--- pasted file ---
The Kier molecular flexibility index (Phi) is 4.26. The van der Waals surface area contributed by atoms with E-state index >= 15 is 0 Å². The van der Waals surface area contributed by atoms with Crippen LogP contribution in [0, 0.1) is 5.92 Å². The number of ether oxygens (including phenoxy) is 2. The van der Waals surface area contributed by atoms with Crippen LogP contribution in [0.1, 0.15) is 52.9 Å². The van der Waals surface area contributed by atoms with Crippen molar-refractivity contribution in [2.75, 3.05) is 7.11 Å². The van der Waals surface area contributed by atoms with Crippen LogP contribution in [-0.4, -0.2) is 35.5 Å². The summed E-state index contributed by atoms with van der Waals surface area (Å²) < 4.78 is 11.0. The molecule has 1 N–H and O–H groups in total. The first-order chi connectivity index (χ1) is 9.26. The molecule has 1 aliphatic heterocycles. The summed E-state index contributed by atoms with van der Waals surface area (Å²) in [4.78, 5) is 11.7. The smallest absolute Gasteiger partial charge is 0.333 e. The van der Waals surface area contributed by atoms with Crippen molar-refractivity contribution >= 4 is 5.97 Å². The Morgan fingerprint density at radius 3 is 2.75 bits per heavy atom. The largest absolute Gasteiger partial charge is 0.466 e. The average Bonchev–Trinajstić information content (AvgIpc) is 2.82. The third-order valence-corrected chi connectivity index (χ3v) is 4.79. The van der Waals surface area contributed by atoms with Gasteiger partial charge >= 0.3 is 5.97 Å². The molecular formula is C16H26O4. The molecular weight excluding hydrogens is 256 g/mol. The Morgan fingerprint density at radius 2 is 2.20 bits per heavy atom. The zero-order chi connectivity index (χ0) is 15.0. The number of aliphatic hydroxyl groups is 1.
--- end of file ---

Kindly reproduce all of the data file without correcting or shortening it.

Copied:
The Kier molecular flexibility index (Phi) is 4.26. The van der Waals surface area contributed by atoms with E-state index >= 15 is 0 Å². The van der Waals surface area contributed by atoms with Crippen LogP contribution in [0, 0.1) is 5.92 Å². The number of ether oxygens (including phenoxy) is 2. The van der Waals surface area contributed by atoms with Crippen LogP contribution in [0.1, 0.15) is 52.9 Å². The van der Waals surface area contributed by atoms with Crippen molar-refractivity contribution in [2.75, 3.05) is 7.11 Å². The van der Waals surface area contributed by atoms with Crippen LogP contribution in [-0.4, -0.2) is 35.5 Å². The summed E-state index contributed by atoms with van der Waals surface area (Å²) < 4.78 is 11.0. The molecule has 1 N–H and O–H groups in total. The first-order chi connectivity index (χ1) is 9.26. The molecule has 1 aliphatic heterocycles. The summed E-state index contributed by atoms with van der Waals surface area (Å²) in [4.78, 5) is 11.7. The smallest absolute Gasteiger partial charge is 0.333 e. The van der Waals surface area contributed by atoms with Crippen molar-refractivity contribution >= 4 is 5.97 Å². The Morgan fingerprint density at radius 3 is 2.75 bits per heavy atom. The largest absolute Gasteiger partial charge is 0.466 e. The average Bonchev–Trinajstić information content (AvgIpc) is 2.82. The third-order valence-corrected chi connectivity index (χ3v) is 4.79. The van der Waals surface area contributed by atoms with Gasteiger partial charge >= 0.3 is 5.97 Å². The molecular formula is C16H26O4. The molecular weight excluding hydrogens is 256 g/mol. The Morgan fingerprint density at radius 2 is 2.20 bits per heavy atom. The zero-order chi connectivity index (χ0) is 15.0. The number of aliphatic hydroxyl groups is 1.